But, you can probably gather from my previous comments on where this review is heading. "Bless the Child" simply falls apart during its second half. While the story remains relatively interesting and director Russell does his best to keep the pace up, it’s the portrayal of the cult that hurts the film. Sewell portrays Stark as just another loony cult leader, who leads a group of cloaked followers. This compromises what little originality the film had. While the pace of "Bless the Child" never really lags, it lacks the kinetic energy that is typically present in Chuck Russell’s movies. (Although I am glad that he went back to being "Chuck", as he was credited as "Charles" for "Eraser"). But, the thing that really kills "Bless the Child" is the acting. Kim Basinger gives one of the most wooden performances that I’ve ever seen. Her monotone delivery of the dialogue definitely takes the film down a notch. The bubbly energy that she exudes in the behind-the-scenes featurette is nowhere to be found in the film. (Maybe there was a deleted subplot in which Maggie was addicted to tranquilizers.) As if that weren’t bad enough, Sewell is trying so hard to be Christopher Walken that we totally lose sight of the character that he’s playing. "Bless the Child" clearly had the potential to be a quality entry in the satanic film genre, but it had a devil of a time meeting the mark.
"Bless the Child" arrives on Earth by way of Paramount Home Video. The heavenly transfer of the film on this DVD is a perfect example of the sort of meticulous work that the folks at Paramount are doing. "Bless the Child" has been <$PS,letterboxed> at 2.35:1 and is enhanced for 16 x 9 TVs. The image of this transfer is crystal clear, showing no noise and only the finest grain. There is no bleeding of colors, nor is there any distortion caused by horizontal lines. The colors are rich and true, offering natural fleshtones and vibrant reds and blues. Director Russell makes good use of the <$PS,widescreen> framing and the accurate letterboxing here reflects that fact. This is a nearly flawless transfer.
The audio offered on "Bless the Child" is equally impressive. The <$DD,Dolby Digital> 5.1 soundtrack brings us an audio package, which perfectly complements the impressive visuals. There is a great deal of surround sound action, most notably during Maggie’s "visions" and with musical cues. This soundtrack brings us a wide sound field, offering accurate placement of the sound effects. The dialogue is clear and audible and there is no noticeable hiss on the track.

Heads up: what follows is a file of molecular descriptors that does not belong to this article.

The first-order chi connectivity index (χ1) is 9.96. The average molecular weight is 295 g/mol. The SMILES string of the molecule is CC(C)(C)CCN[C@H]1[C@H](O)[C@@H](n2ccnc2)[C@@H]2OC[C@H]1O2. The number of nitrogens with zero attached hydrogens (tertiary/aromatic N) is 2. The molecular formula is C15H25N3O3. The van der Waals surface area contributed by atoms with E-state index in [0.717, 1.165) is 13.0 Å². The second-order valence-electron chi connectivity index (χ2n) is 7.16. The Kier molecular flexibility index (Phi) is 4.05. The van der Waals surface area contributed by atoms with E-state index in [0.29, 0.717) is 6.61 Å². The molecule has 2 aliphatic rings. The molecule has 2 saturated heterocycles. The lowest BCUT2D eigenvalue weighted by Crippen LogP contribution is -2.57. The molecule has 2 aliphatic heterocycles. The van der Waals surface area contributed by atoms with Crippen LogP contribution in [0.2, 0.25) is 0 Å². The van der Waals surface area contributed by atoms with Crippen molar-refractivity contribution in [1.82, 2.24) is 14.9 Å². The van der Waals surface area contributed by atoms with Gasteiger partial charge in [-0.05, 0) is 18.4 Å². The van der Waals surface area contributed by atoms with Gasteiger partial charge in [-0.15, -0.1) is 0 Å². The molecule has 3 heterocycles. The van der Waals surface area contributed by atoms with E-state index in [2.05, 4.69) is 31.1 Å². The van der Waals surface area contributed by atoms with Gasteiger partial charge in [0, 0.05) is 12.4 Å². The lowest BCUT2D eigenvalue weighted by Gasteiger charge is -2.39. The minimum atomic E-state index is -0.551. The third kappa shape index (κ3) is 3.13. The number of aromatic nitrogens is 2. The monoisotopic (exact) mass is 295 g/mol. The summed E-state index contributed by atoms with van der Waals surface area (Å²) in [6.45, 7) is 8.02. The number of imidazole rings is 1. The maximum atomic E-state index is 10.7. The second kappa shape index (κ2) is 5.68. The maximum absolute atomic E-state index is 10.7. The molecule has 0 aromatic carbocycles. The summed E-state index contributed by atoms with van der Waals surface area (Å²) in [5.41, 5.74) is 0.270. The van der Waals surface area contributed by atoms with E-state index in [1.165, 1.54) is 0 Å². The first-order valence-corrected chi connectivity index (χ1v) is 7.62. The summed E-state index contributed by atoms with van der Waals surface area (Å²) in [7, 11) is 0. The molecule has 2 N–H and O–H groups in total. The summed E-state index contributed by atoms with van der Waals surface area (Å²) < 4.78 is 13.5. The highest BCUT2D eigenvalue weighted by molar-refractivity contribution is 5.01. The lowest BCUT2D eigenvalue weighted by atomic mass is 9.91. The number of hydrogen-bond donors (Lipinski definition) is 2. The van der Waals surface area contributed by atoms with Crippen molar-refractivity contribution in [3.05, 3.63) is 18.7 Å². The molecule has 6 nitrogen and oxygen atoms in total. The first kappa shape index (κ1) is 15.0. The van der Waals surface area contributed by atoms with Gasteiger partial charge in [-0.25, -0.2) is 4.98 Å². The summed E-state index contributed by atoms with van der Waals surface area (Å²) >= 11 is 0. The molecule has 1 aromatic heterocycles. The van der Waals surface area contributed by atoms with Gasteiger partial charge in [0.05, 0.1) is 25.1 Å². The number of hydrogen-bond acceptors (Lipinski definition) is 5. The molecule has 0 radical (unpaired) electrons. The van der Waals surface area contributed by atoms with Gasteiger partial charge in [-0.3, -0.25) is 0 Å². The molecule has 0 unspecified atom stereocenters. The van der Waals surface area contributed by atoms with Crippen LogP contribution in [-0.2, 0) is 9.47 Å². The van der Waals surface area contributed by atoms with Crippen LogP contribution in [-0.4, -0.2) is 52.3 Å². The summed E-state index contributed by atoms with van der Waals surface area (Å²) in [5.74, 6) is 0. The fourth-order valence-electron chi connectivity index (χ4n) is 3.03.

While Paramount’s DVDs offer superior video and audio transfers, some of their special features still leave something to be desired. The extras on "Bless the Child" begin with a 10-minute featurette. This is your standard-fare behind-the-scenes segment with clips from the movie and interviews with the cast-and-crew. As mentioned above, Basinger comes across quite well here, as does director Chuch Russell, who appears to have boundless enthusiasm.
That’s more than can be said for the audio <$commentary,commentary track> that is included here, featuring director Russell and visual effects Joel Hynek. The excitement, which Russell displayed in the featurette, is nowhere to be found in this dry and subdued commentary. Russell and Hynek do a good job of providing scene-specific information and telling behind-the-scenes stories, but there is simply no energy in their voices. The commentary takes on a nearly hypnotic quality, as you listen to the duo drone on about the making of the film. The only other extra feature is the theatrical trailer for the film, which is <$PS,letterboxed> at 1.85:1.
Bless the people who made "Bless the Child". They tried their best to bring some new blood to a genre that should have ended with "The Omen", but they just fell short. The film isn’t a hellish failure, as the first half is quite well done, but it runs out of gas before it can cross the finish line. The "Bless the Child" DVD offers the viewer a fantastic transfer, but not much in the way of extra features. "Bless the Child" would make a good rental for fans of demonic horror films. Just prepare yourself for the "goat-demon."